UK tax change makes London less alluring

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Just when you fancied working in the City of London, the UK government plans to up the tax on overseas workers.

Right now, Aussies living in the UK who are non-domiciled in the country are exempt from paying tax on income earned abroad (e.g. from renting out Sydney apartments).

The proposed rules will require all 'non-dom' people in the UK who have been working in the country for seven years to either pay progressive UK tax on income they generate overseas, or to pay a flat tax of 30k (AU$67.4k) on it.

The proposals are designed to snare crafty cosmopolitan millionaires in the UK tax net, but they're causing consternation among less wealthy adoptive Brits, who fear life will become more expensive. Non-dom couples with overseas income have the most to fear - they could end up paying AU$134k.

There could be problems if antipodeans decide London is less attractive as a result. The City of London financial centre is reliant on 5,000 Australian and New Zealander accountants and 2,675 South Africans. Attracted by bigger earning potential and better career prospects, London has called on the southern hemisphere to fill the dearth of home-grown talent.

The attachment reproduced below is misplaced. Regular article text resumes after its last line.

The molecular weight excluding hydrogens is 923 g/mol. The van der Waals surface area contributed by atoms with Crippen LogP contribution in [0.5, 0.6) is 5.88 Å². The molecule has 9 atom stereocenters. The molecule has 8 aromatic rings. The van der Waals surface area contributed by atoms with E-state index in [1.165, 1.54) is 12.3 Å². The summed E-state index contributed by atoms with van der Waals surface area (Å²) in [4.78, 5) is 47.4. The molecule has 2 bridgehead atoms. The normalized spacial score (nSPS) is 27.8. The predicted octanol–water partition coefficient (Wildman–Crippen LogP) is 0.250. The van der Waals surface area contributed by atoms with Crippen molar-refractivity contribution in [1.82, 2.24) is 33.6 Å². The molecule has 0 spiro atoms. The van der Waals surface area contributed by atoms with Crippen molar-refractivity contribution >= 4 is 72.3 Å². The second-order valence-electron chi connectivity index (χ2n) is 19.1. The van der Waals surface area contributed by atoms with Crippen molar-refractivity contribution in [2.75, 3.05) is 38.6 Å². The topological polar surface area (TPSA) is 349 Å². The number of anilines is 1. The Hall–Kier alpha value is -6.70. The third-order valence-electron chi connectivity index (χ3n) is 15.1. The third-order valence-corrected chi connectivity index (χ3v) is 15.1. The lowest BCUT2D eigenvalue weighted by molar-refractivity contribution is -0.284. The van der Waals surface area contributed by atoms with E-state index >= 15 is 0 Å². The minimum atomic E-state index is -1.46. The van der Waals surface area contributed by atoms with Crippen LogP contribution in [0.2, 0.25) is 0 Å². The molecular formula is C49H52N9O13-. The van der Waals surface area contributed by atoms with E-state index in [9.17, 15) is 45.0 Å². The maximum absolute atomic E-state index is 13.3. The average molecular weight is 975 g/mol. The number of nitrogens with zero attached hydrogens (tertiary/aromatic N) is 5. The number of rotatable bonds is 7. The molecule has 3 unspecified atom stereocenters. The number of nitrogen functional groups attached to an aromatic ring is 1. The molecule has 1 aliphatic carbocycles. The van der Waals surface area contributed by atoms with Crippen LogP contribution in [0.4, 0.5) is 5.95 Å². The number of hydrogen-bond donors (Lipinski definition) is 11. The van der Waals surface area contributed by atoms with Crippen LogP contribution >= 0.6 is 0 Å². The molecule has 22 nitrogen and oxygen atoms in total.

Antipodean accountants who have been working in the City since 2001 can expect to be caught up in the new rules next year. However, given that the vast majority come here on two to five-year secondments, it's not likely to affect numbers arriving on UK shores.

John Witing, tax partner at PWC, says: "A good number who have been here for some years will have stored up a nice little nest egg. It might not be vast, and they would have paid tax already, so it will be seen as an irritation. Will it mean less people come? Probably not. Is it going to mean less people stay? Yes, possibly."

However, Chris Nangles, head of tax policy at Ernst & Young, believes those who stay in the UK long term tend to keep their money here: "If you've stayed here for seven years, by that time you would have consolidated most of your worldwide wealth within the UK, or you would be relatively happy for that wealth to be taxed within the UK. I think it's dangerous to assume that suddenly, because of this, we will see a large cut-off."

This is likely to be good news for investment banks, and their accounting recruiters, who would, we suspect, be a little lost without their antipodean amigos.

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